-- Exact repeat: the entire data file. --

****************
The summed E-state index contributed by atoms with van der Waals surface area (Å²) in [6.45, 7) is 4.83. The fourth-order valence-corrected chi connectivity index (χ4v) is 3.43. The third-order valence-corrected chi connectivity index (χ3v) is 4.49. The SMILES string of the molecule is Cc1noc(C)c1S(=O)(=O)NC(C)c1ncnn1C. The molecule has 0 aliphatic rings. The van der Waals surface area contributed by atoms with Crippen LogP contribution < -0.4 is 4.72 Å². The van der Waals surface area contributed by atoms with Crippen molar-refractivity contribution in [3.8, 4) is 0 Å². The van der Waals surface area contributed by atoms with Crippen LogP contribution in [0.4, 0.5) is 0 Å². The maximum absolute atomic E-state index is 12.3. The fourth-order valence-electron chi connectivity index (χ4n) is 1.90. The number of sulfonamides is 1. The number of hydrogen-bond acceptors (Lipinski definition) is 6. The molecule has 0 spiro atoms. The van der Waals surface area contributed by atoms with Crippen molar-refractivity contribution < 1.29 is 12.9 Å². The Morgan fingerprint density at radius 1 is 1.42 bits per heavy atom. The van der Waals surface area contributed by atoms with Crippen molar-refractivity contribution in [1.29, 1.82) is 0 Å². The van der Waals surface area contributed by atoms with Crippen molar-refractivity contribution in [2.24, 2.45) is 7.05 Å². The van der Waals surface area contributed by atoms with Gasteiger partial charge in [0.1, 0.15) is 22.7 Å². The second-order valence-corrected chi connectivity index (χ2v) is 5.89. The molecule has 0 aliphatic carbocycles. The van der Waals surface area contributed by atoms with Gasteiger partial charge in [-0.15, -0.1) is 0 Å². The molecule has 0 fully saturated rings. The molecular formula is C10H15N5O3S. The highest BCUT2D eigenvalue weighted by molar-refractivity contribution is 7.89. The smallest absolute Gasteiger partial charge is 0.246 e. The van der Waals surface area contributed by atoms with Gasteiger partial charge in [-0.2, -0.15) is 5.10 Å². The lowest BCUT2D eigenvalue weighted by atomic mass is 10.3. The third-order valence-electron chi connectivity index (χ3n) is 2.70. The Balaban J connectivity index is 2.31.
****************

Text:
The summed E-state index contributed by atoms with van der Waals surface area (Å²) in [6.45, 7) is 4.83. The fourth-order valence-corrected chi connectivity index (χ4v) is 3.43. The third-order valence-corrected chi connectivity index (χ3v) is 4.49. The SMILES string of the molecule is Cc1noc(C)c1S(=O)(=O)NC(C)c1ncnn1C. The molecule has 0 aliphatic rings. The van der Waals surface area contributed by atoms with Crippen LogP contribution < -0.4 is 4.72 Å². The van der Waals surface area contributed by atoms with Crippen molar-refractivity contribution in [3.8, 4) is 0 Å². The van der Waals surface area contributed by atoms with Crippen LogP contribution in [0.4, 0.5) is 0 Å². The maximum absolute atomic E-state index is 12.3. The fourth-order valence-electron chi connectivity index (χ4n) is 1.90. The number of sulfonamides is 1. The number of hydrogen-bond acceptors (Lipinski definition) is 6. The molecule has 0 spiro atoms. The van der Waals surface area contributed by atoms with Crippen molar-refractivity contribution < 1.29 is 12.9 Å². The Morgan fingerprint density at radius 1 is 1.42 bits per heavy atom. The van der Waals surface area contributed by atoms with Crippen molar-refractivity contribution in [1.29, 1.82) is 0 Å². The van der Waals surface area contributed by atoms with Crippen molar-refractivity contribution in [2.24, 2.45) is 7.05 Å². The van der Waals surface area contributed by atoms with Gasteiger partial charge in [0.1, 0.15) is 22.7 Å². The second-order valence-corrected chi connectivity index (χ2v) is 5.89. The molecule has 0 aliphatic carbocycles. The van der Waals surface area contributed by atoms with Gasteiger partial charge in [-0.15, -0.1) is 0 Å². The molecule has 0 fully saturated rings. The molecular formula is C10H15N5O3S. The highest BCUT2D eigenvalue weighted by molar-refractivity contribution is 7.89. The smallest absolute Gasteiger partial charge is 0.246 e. The van der Waals surface area contributed by atoms with Gasteiger partial charge in [-0.2, -0.15) is 5.10 Å². The lowest BCUT2D eigenvalue weighted by atomic mass is 10.3. The third-order valence-electron chi connectivity index (χ3n) is 2.70. The Balaban J connectivity index is 2.31.